Plot: Overall, the plot is great in this episode; however, there have a few problems in some scenes. The first scene I shall address is when Twilight and Celestia in Celestia’s school talk about how to run a school. This where Celestia reveals that she and no one else has no authority over the EEA in academia despite her standing as a princess or any other standing whatsoever, like a princess of friendship. I suppose the EEA is some sort of independent organization that somehow manages to be the ultimate authority when it comes to academia, but this area remains unclear. The writers could have made it clearer as to why and how such an organization rose to power. Such a restriction has not been seen in Equestria up until now either, as far as I remember that is, though I won’t take off any points since this doesn’t appear to be much of an issue anyways. I must move on. Next, we see the School of Friendship itself for the first time. I don’t like that it is just there. The writers could at least have somepony say when it was built instead of just having Twilight announce ‘I’ll make a school’ then proceed to have it partially accredited, and instantly afterwards we see a fully operational school building. Hence, I must deduct a few points from the overall rating of this episode. Now I will critique the “friends and family day” scene. It’s good the writers gave us that reason for every leader to be there, because this makes the next scene seem hardly contrived and arbitrary at all. I’m referring to the scene where every single leader hears Neighsay make racial comments. During the chaos beforehand, I noticed Gallus just dropped Sandbar for no apparent reason which knocked over the leaders like bowling balls. Sorry to be so critical of what is meant to be a humorous moment, but Gallus just dropping Sandbar for no reason makes no sense, and Gallus wasn’t even upset or showed any sign of doing that purposely, yet he threw Sandbar very tremendously anyways. Also, Derpy causing both Smolder and Silverstream to crash out of the sky into the food/desert stand even though Derpy didn’t appear to touch them at all makes no sense either. What’s more is that Ocellus destroyed a good and sturdy tower as a large, flying insect, which also makes no sense how she managed to do that. Therefore, I must take off some points. Now for the final scene. Neighsay shuts the school down at the very end of this episode, and then the “to be continued” image pops up, which leaves us with suspense. Nicely done on this scene.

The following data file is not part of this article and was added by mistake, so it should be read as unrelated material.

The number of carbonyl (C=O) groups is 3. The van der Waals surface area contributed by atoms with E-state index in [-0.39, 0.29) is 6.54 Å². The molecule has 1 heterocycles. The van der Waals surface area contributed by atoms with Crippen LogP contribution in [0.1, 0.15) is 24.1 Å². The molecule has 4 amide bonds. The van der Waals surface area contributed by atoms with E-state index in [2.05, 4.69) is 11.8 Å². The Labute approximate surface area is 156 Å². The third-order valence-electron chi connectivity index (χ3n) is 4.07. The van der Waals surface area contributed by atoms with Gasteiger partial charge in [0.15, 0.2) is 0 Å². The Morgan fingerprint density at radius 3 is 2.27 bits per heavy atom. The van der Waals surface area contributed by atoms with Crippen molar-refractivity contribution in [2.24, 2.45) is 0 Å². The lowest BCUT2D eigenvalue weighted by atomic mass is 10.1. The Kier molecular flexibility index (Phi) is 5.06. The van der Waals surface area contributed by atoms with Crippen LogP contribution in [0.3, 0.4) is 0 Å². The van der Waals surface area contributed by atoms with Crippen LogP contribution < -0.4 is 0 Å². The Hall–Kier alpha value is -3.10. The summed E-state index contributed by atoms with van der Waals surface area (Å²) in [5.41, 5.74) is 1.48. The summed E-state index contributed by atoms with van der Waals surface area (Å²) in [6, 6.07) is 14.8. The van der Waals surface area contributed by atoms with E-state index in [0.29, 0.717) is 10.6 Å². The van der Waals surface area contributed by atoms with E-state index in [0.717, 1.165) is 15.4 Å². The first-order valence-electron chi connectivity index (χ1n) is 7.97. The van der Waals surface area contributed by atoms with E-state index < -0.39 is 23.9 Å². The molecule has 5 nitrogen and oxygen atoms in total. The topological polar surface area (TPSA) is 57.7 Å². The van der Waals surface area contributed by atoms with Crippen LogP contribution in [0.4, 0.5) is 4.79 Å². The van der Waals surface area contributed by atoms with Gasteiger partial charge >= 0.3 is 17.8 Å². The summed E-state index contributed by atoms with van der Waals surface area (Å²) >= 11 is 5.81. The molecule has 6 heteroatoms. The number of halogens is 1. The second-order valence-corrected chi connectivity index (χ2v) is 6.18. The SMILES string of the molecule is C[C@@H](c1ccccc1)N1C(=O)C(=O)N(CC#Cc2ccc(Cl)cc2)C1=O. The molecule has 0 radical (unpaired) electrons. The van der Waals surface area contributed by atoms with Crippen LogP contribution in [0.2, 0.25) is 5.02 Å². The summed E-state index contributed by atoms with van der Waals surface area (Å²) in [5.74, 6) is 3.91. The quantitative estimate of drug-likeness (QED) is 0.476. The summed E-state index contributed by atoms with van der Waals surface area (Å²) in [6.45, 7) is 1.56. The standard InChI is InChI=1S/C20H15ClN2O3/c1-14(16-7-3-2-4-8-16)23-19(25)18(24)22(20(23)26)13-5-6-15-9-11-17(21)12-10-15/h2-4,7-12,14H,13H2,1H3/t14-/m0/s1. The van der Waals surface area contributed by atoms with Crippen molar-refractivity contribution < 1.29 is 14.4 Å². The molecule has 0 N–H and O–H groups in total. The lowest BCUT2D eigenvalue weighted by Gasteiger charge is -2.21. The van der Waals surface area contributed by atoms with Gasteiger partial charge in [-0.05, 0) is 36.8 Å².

Moral: There is no evident moral in this episode yet, because it is only part 1 of 2.